The Mote in God's Eye was one of my influences, it is something that I intended from the beginning to emulate. So the Alderson Drive with its jump lanes is certainly something that I considered. But I decided that I didn't want to have to do all the work of finding short paths through a network, especially one in which most of the nodes, representing uninhabited systems, were not themselves of interest.

I could do it. I used to work with computer models of the traffic flow in cities, specifically Adelaide, Brisbane, Canberra, Melbourne, Perth, and Sydney. But to get 1,000 inhabitated worlds I had to lash out on a sphere of settlement with about fifty thousand stars in it, 180 light-years in diameter. And out towards the edges the lists I have are significantly incomplete. They are mostly missing M and K stars that are unlikely to have inhabitaed planets. But those stars would still be significant to navigation in a jump network scheme. I'd have to expend a great deal of effort, and I'd get a poor-quality result because of data limitations.

Then there's the question of what it would get me. An interesting strategic situation for sure. But that's not what I particularly want this setting for. Probably travel that is even slower than I want, since a trip from the centre to the fringe will cost crossing 25 to thirty systems.

_________________
— Brett Evill

My SFRPG setting, Flat Black

© My posts on SFRPG must not be reproduced beyond the board except with explicit permission from me.


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PostPosted: Wed Feb 13, 2019 6:48 am 
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Location: the Retirement Coast, NSW, Australia
I built a handful of different liners using _GURPS Spaceships_ and estimated the cost of providing transport services. The key decision turned out to be using cheap water propellant in fusion torch drives to get up to escape velocity cheaply. The giant automated 100,000-ton liners turned out to be more economical only because the mass of propellant ate proportionately less into their proportionately larger payload.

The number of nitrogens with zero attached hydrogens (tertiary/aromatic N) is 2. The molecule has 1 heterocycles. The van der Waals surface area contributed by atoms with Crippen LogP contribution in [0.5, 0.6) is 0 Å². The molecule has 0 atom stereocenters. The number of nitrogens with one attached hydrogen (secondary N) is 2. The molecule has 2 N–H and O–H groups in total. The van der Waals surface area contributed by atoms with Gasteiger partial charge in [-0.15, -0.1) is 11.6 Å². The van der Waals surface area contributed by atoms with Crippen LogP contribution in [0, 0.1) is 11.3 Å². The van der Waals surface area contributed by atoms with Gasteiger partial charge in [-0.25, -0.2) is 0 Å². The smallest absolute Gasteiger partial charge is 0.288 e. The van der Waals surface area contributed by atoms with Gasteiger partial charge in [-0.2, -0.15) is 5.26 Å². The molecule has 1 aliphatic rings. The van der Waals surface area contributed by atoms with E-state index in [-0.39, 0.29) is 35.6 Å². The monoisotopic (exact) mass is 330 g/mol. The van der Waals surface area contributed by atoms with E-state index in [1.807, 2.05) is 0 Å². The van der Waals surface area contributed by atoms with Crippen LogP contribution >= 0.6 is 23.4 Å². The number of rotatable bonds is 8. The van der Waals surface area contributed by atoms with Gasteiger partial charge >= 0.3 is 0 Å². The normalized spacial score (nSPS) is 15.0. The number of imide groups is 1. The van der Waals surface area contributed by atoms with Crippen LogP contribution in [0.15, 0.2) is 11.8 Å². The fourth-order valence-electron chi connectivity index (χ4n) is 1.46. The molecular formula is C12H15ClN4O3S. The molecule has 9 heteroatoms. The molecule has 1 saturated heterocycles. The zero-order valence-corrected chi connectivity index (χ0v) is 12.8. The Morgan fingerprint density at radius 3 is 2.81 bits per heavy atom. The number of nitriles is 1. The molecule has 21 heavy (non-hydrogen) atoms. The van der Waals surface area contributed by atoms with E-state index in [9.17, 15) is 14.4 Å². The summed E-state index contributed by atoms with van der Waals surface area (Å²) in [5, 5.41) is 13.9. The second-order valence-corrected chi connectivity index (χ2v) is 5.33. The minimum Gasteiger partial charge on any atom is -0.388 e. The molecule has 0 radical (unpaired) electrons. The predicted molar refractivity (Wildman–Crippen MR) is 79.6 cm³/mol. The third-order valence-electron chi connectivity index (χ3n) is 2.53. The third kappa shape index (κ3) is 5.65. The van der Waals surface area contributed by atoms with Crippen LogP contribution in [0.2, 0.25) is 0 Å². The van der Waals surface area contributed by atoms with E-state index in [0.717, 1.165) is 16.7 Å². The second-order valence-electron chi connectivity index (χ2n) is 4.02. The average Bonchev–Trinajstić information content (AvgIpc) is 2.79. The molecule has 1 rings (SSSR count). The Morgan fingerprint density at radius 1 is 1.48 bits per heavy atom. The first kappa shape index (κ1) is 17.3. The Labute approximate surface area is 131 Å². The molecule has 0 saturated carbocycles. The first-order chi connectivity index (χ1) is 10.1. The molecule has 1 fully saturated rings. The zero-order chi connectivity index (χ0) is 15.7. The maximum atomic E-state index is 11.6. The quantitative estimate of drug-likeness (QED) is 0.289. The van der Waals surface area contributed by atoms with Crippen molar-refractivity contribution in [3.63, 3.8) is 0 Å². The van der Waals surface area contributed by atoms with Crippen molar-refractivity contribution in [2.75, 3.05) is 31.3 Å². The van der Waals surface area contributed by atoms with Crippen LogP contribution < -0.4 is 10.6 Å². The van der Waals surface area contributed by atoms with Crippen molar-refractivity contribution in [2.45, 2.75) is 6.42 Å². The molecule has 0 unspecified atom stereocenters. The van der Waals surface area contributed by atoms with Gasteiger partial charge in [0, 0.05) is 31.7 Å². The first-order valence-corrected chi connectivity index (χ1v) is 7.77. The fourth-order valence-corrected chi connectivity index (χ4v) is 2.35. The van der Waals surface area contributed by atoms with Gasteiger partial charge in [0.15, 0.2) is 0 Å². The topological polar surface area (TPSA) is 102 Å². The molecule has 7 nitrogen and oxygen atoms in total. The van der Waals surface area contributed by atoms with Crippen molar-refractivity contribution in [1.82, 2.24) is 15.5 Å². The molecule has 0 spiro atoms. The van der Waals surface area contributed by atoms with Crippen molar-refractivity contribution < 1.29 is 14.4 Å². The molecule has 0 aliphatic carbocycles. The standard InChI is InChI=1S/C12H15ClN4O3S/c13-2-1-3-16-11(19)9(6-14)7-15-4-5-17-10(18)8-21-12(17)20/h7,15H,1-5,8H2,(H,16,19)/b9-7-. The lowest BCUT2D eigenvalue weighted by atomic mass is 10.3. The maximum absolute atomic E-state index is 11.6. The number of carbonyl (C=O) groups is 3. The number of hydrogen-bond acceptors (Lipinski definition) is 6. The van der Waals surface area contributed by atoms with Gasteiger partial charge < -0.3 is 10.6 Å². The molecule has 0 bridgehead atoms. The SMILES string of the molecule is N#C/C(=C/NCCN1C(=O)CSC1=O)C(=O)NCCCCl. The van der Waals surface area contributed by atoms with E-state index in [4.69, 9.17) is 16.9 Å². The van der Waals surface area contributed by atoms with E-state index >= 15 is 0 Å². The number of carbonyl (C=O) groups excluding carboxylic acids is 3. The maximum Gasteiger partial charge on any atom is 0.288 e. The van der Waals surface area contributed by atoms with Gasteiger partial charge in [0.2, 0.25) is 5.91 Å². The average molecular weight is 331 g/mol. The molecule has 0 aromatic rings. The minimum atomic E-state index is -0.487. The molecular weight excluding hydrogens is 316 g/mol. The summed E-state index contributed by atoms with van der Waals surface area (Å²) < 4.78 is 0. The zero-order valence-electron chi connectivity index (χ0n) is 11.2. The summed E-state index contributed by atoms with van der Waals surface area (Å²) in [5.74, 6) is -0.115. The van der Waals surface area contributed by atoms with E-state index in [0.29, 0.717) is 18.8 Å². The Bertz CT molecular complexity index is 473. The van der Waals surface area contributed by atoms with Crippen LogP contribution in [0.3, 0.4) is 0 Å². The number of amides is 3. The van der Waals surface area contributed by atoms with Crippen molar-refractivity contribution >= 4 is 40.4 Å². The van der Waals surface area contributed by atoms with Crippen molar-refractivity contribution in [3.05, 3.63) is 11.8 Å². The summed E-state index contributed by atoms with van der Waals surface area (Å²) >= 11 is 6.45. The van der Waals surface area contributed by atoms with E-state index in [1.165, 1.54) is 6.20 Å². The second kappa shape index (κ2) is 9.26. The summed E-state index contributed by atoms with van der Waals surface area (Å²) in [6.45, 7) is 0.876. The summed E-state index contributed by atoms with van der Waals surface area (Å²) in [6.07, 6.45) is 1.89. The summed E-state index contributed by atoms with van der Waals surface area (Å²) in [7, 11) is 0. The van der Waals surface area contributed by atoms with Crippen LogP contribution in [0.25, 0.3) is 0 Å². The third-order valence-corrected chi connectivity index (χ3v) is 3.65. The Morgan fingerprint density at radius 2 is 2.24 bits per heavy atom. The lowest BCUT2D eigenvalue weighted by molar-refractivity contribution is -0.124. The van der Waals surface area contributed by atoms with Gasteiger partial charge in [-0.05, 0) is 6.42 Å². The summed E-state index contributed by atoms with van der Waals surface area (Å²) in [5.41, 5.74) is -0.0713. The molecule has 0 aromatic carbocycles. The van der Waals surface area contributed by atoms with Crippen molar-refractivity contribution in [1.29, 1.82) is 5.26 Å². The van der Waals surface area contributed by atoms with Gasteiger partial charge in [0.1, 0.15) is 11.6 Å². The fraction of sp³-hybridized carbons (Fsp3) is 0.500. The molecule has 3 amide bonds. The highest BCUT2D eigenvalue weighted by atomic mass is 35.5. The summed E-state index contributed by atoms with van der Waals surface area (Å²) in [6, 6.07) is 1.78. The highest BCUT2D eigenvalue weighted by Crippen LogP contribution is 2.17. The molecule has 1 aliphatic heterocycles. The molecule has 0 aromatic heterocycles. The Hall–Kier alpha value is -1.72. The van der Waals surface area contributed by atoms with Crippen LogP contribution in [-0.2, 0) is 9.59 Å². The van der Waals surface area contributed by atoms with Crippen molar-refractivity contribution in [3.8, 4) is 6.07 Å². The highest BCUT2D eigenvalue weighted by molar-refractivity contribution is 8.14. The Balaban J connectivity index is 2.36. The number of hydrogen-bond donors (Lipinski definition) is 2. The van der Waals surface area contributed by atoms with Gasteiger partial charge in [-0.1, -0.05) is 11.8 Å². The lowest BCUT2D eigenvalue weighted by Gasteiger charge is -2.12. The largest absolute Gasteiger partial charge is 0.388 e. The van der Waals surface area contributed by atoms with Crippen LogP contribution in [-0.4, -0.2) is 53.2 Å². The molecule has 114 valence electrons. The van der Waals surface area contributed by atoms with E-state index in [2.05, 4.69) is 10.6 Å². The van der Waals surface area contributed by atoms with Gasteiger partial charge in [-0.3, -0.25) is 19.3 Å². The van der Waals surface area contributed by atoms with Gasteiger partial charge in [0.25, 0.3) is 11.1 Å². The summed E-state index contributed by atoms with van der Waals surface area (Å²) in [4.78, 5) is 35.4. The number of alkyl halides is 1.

The results were as follows:

Freight rate, per ton:
  • G$ 4.39 + G$ 3.64 per light-year in a large carrier
  • G$ 5.14 + G$ 4.92 per light-year in a SM+9 feeder
Fare, per compartment, no service
  • G$ 43.43 + G$ 48.53 per light-year in a large carrier
  • G$ 45.00 + G$ 54.05 per light-year in a SM+9 feeder

Note that these figures do not include the ground-to-orbit and orbit-to-ground legs, port costs, docking charges, taxes, containerisation, loading, or insurance of the passengers and cargo. Listed fares are per-"compartment"—a bunk space four to each compartment, couchette or shared-stateroom is two to a compartment, stateroom is one to a compartment, and a luxury suite is two compartments. The listed fare covers air, water, sanitary and washing facilities and cooking and dining facilities, but not food, and no service. Also, these fares and freight rates assume full load at a 75% duty cycle. Actual freight rates and fares would have to be somewhat higher to provide food, pay the salaries of stewards, corporals, a doctor, a purser etc., and the fact that the ships cannot average 100% full.

From the owners' point of view the fares and freight rates calculated cover salaries, propellant, parts for maintenance, repair, and overhaul of the drives, straight-line depreciation over fifty years, insurance/losses at 1% per year, and a 5% per year real return on capital. A monopolist or oligopolist with significant market power would charge more.

I think I have probably pushed GURPS Spaceships at least to its limit. It's a rules system that rounds ship sizes off to the nearest half of an order of magnitude. Still, these are okay as ballpark figures. I feel confident in maintaining my position that travel and cargo transport using the Eichberger drive is kind of slow but not very expensive.

_________________
— Brett Evill

My SFRPG setting, Flat Black

© My posts on SFRPG must not be reproduced beyond the board except with explicit permission from me.